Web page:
What can dogs not eat? Today, we’ll look at some individual foods and discuss whether or not they’re safe for dogs.
Lots of dog owners second-guess the idea of giving their pet the same meal day after day. Everybody else in the family gets lots of variety, so shouldn’t your pooch get to share in the fun?
Sharing meals and snacks with our pets is a bonding activity as old as pet ownership itself. It’s a nice way to make a furry friend feel included. Their joy is contagious when rewarded with a favorite snack.
Of course, we all know that some foods aren’t safe for sharing. This makes many dog owners wary of serving up anything but packaged dog food. If you haven’t done your homework, then caution is definitely the best policy.
However, lots of people foods are safe and healthy for dogs.
Learn Which Foods Are Dangerous For Dogs
To stay safe, keep a list of which foods are okay to share. Avoid spontaneous sharing—that’s how many dogs become ill.
Be aware of which items should absolutely never be consumed. These include (but aren’t limited to):
- Chocolate (dark chocolate, milk chocolate, all types)
- Macadamia nuts
- Grapes and raisins
- Cooked bones
- Xylitol (an artificial sweetener)
- Corn on the cob
- Garlic, onions, and chives
A variety of concerns, like kidney failure and liver failure, make each of those foods quite dangerous. Macadamia nuts affect the nervous system, while corn cobs can cause a blockage in the intestine.
Lots of other foods that we enjoy occupy more of a gray area for our pets. They’re safe when served in moderation, although not necessarily part of a healthy diet. That’s why it’s important to exercise caution and introduce new foods slowly and thoughtfully.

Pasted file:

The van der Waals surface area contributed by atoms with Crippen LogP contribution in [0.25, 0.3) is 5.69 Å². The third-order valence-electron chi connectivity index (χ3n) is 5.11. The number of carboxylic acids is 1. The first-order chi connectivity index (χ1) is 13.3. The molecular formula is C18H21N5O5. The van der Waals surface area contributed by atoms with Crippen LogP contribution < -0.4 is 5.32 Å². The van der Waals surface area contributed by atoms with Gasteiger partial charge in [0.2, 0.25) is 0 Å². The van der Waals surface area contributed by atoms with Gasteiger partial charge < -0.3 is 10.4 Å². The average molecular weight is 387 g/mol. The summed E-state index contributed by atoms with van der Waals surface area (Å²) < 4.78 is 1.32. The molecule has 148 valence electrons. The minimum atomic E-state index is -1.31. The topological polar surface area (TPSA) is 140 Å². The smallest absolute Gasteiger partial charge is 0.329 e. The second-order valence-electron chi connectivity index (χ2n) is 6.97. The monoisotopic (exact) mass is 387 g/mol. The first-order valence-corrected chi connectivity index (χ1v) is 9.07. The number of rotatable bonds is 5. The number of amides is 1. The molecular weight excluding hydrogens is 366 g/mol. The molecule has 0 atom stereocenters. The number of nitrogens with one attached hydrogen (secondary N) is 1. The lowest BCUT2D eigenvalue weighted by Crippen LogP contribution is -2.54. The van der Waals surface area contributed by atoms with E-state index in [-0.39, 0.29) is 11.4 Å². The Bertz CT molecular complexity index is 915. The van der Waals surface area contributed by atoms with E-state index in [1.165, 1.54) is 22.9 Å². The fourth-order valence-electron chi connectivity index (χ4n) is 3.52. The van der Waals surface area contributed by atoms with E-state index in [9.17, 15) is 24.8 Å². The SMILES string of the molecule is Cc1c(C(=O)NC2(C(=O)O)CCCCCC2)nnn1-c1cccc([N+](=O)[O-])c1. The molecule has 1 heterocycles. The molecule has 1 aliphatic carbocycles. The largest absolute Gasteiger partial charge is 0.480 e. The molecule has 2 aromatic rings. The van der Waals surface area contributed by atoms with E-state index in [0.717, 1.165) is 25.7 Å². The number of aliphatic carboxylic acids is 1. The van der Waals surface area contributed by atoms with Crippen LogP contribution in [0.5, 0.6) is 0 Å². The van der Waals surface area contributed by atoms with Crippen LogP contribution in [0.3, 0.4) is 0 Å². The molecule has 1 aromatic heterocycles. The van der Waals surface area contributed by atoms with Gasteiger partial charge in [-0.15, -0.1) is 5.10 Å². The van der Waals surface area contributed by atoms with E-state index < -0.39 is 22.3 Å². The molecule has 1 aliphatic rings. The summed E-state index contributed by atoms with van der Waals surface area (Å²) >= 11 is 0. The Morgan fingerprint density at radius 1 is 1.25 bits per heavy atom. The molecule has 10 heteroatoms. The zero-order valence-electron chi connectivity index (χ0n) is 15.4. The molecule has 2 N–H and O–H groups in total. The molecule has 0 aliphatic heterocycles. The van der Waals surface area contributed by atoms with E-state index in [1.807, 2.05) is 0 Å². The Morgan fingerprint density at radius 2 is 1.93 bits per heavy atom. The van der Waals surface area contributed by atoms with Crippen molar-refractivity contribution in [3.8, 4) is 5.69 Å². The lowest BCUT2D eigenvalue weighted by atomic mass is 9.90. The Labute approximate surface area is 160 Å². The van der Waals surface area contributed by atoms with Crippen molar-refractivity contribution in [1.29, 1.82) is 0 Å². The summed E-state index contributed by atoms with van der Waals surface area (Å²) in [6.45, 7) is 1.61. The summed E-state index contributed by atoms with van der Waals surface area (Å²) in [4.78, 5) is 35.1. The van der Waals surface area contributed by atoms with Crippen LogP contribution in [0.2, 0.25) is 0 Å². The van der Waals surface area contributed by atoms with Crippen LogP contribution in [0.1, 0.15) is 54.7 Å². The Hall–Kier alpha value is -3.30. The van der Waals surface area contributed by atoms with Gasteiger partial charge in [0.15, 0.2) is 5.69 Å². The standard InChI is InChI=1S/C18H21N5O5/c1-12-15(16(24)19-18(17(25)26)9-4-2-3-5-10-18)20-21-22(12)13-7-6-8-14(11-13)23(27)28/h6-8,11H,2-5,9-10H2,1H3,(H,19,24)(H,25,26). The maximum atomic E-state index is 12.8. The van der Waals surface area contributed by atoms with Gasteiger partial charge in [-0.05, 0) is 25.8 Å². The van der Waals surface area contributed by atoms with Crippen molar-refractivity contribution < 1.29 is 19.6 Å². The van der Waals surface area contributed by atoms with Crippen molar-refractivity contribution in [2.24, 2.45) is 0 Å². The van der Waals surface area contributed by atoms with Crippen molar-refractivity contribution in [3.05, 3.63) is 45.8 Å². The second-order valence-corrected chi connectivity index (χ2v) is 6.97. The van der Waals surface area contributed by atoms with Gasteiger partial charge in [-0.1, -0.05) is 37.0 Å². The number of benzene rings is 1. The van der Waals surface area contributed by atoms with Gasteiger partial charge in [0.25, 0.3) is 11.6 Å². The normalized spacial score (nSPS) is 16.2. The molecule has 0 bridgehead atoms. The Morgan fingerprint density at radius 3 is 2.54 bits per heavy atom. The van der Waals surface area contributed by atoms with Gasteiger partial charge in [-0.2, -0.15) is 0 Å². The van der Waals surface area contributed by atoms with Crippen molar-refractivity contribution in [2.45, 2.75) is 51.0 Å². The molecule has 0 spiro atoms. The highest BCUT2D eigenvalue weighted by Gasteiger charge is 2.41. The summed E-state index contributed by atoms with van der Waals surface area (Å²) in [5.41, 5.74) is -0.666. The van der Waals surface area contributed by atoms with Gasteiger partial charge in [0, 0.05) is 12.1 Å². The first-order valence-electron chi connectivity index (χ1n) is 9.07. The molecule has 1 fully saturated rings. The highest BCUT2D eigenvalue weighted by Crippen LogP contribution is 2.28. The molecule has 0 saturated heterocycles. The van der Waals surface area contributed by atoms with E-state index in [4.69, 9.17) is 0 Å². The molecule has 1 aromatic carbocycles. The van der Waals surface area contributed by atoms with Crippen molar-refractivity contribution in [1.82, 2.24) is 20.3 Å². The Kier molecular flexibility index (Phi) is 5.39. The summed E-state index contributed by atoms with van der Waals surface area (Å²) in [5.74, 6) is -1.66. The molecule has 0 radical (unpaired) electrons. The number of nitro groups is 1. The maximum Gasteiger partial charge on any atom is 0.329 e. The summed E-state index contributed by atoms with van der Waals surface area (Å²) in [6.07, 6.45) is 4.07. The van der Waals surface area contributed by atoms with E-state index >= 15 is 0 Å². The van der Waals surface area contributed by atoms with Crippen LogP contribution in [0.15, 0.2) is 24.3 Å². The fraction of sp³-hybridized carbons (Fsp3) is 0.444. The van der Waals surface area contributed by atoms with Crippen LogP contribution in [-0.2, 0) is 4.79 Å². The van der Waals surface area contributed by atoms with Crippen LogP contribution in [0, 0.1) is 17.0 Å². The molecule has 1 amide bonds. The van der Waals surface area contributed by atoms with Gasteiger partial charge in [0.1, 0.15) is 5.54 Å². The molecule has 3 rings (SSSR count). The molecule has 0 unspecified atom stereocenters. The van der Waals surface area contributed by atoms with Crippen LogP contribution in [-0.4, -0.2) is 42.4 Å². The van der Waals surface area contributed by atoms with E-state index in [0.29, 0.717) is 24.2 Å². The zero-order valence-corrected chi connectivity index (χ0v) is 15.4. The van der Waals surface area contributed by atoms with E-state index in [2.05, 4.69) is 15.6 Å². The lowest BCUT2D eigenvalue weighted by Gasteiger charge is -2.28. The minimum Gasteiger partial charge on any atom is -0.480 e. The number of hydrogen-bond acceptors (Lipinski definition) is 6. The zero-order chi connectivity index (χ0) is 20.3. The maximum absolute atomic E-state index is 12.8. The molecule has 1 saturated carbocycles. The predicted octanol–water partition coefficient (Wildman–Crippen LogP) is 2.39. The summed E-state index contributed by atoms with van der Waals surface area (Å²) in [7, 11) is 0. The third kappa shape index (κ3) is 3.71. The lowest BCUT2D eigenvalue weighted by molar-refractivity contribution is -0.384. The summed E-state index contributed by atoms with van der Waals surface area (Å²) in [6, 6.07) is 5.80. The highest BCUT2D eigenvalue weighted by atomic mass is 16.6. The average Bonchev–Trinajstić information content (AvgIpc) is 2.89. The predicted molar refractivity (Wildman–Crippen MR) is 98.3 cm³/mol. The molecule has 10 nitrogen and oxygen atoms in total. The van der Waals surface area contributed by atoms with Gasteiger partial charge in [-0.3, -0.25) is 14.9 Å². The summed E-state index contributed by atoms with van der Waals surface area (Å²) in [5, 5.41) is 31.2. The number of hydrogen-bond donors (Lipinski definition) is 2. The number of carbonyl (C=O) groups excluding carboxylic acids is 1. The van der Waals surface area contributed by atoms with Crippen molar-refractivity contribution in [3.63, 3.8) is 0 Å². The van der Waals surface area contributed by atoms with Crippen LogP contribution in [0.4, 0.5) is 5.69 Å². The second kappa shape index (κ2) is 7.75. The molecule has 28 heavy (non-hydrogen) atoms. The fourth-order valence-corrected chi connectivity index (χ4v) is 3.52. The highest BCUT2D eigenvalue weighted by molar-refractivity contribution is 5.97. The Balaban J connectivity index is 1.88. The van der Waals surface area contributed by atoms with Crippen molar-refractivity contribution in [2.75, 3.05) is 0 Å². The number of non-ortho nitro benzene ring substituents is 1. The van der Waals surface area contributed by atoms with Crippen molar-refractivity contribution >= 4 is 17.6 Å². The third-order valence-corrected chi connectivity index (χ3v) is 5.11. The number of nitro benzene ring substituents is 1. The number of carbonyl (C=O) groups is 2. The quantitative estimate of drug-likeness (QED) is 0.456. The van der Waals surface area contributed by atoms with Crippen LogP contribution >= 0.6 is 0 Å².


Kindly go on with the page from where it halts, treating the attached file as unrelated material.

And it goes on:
After your pup samples a new dish or ingredient, monitor how they feel afterward. Then decide whether that item can be added to your pet’s approved food list.
To help get you started, let’s review some foods that dog owners commonly wonder about.
From blueberries to steak, here’s a rundown of 23 people foods that may or may not be smart choices for sharing with your pooch.
But first: a quick review on the basics of canine nutrition.
What Does A Healthy Canine Diet Consist Of?
The overall ins and outs of a healthy canine diet is a big topic. Let’s just quickly review some of the key facts before we get started on our foods list.
Dogs, like humans, are omnivores. They do favor meat, of course, and they’re closer to being carnivores than we are. Yet, plant-based components are normal and healthy within a dog’s diet.
Quality and digestibility are more important than source when it comes to proteins. So, the key question is not whether or not the protein is animal-based or plant-based.
In fact, a dog can thrive on vegetarian foods but would struggle with a 100-percent-meat diet. Meat is a great main ingredient, but on its own, it won’t meet all of a dog’s nutritional needs.
Dogs need these six vital nutrients:
Not too much salt, not too much sugar. The diet should be richest in protein and fat, which are the primary energy sources.
Carbs serve as an energy source too. They’re digested better when cooked. Meals shouldn’t be carb-heavy, generally speaking. They’re a secondary energy source, and carb-rich foods tend to have undesirable attributes such as high sugar content.
It’s often guessed that raw meat is a great choice for any canine. However, domesticated dogs are not wolves. They’ve evolved to digest cooked foods. Serving up raw meat carries health risks for both dogs and their owners.
Safely Adding New Foods to a Dog’s Diet